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NEITHER of us spoke till we had left the laboratory some little way behind. Then Landry, looking over her shoulder, told me that she was afraid of Mirzarbeau.
This appearance of excuse was enough for me; I loosed the vials of my jealous wrath upon her, without check or rein. She answered in kind; and, her temper being in full blast, called me more names than even now I care to remember— I had no idea that the American vocabulary was so extensive.
I might have foreseen what would happen; after all I had no right to object, though she might have let me know of her new ambitions a little less brutally.
We parted there on what had once been Kensington Gardens, but was now blasted into a cold grey patch of stone. Beyond, the trees of the rest of the Gardens told a pleasant green in the sunlight, and the gaps of distance between the tree-trunks were soft, blue, and peaceful; but all with us was hard and stony.
"You are a fool," she said, "a perfect fool— and insolent as well. You clear off one way, and I'll go the other. Landry S. Baker is at no man's beck and call, least of all a fool like you. Make tracks!"
It was not a piece of dignified melodrama, but it was equally effective, if not more so; and I slunk off towards Notting Hill Gate, very sore at heart. She was a fascinating woman; and although prone to the dialect that her father had used when he made his "pile" in Chicago, there was that same "pile" to set against it. I cursed myself as an ass, and longed more than ever for a means to annihilate the insufferable Mirzarbeau.
It was, I reflected, a vain enough longing; yet none the less there was some comfort in it. It occurred to me that I might go to his laboratory and knock him over the head, thus serving the ends of justice and obtaining a free field for myself at one and the same time; but even as I thought it I knew that I could never dare— nothing could give me courage against him after what I had witnessed of his power.
As I turned into the Notting Hill Gate station I ran into Dornton. I tried to pass him, but he called out to me— "Hullo, Lester, you look as though you were plotting a murder. Has the Beast stole your Beauty?"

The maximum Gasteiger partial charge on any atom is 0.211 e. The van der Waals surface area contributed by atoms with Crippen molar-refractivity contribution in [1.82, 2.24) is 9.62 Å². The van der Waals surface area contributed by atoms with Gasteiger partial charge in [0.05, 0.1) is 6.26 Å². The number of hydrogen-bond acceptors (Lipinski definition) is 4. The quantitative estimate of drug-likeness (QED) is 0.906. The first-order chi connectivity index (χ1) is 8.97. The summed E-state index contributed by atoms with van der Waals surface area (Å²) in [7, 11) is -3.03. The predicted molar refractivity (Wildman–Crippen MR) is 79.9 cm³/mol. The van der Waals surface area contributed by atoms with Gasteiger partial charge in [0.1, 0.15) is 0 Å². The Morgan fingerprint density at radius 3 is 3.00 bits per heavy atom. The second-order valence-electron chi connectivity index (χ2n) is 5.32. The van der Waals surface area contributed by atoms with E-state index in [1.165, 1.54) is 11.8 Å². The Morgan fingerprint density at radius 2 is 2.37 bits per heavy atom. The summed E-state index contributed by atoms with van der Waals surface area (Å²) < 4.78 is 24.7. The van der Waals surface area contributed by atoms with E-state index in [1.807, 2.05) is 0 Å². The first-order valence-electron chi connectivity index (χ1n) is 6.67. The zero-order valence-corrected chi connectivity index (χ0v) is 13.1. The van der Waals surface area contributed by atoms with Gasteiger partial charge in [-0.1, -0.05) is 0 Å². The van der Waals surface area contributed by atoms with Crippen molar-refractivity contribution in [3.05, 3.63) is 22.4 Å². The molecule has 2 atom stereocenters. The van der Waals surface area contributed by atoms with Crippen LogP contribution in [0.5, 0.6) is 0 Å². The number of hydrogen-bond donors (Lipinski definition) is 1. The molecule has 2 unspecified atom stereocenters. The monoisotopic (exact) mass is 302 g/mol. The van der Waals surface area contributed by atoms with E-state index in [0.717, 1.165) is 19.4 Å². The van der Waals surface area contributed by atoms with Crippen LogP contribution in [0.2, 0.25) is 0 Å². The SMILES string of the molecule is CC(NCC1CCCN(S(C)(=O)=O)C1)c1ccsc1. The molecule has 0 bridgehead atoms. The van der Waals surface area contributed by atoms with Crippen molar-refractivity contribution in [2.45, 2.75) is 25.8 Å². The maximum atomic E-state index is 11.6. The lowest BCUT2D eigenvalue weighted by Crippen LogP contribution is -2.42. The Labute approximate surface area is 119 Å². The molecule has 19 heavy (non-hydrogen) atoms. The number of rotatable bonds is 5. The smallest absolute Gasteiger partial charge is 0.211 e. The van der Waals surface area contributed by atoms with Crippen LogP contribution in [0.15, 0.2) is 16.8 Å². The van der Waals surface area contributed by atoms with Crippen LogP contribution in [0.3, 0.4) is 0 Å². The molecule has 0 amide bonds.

I made no rejoinder beyond a surly greeting; but he was not to be rebuffed. He came up to me, and taking my arm, drew me out of the crowd.
"Your conscience pricks you about Mirzarbeau?" he said. "You feel that such a monster should not be allowed to live?"
"If I did, where would be the use?"
"Ay, where?" he repeated, looking up at the sky as though for inspiration. "You have exchanged your old lamps for new, I observe," he went on.
"What d'you mean?"
"You have a fresh Mark. I should have preferred to retain the old one, had I been you— I would not put confidence in the new one."
"You mean . . .?" I cried aghast, as a terrible dread struck me.
"That your new Mark is a bogey one; from which I gather that Mirzarbeau has no further use for you; so you had better keep clear of him. Oh, you'll be safe in the crowd, he won't annihilate the mass of his subjects for your benefit; you'll be all right if you lie low."
"Is this true?" I almost yelled, catching hold of his arm. "Is it true, or a lie to startle me?"
"If you don't think so you can easily ascertain the truth by personal experiment," he returned with a sardonic grin. "Now I must be moving on, since the omnipotent Beast is waiting for me. . . . The Omnipotent Beast— rather a neat title; though a trifle inaccurate, since a hole bored under his temple and a little dynamite would upset the whole caboodle,' as the charming Miss Baker would phrase it. I must be going— good day; keep clear of the Beast!"
The next moment he was gone. But he had left me something to think about; if he had purposely sought to inflame me against Mirzarbeau or not, he had done so to the fullest, and he had put a weapon in my hand. But why?
Why?— I asked myself that question many a time. If he wished Mirzarbeau out of the way, surely he was fully able to do it without help from me? Were it a trap to get rid of me, surely there were a thousand simpler ways? I gave it up after a while, but as the train rushed along its subterranean course I thought of an experiment that could do no harm. I would give the hint to the Government, and let them try what they could do.
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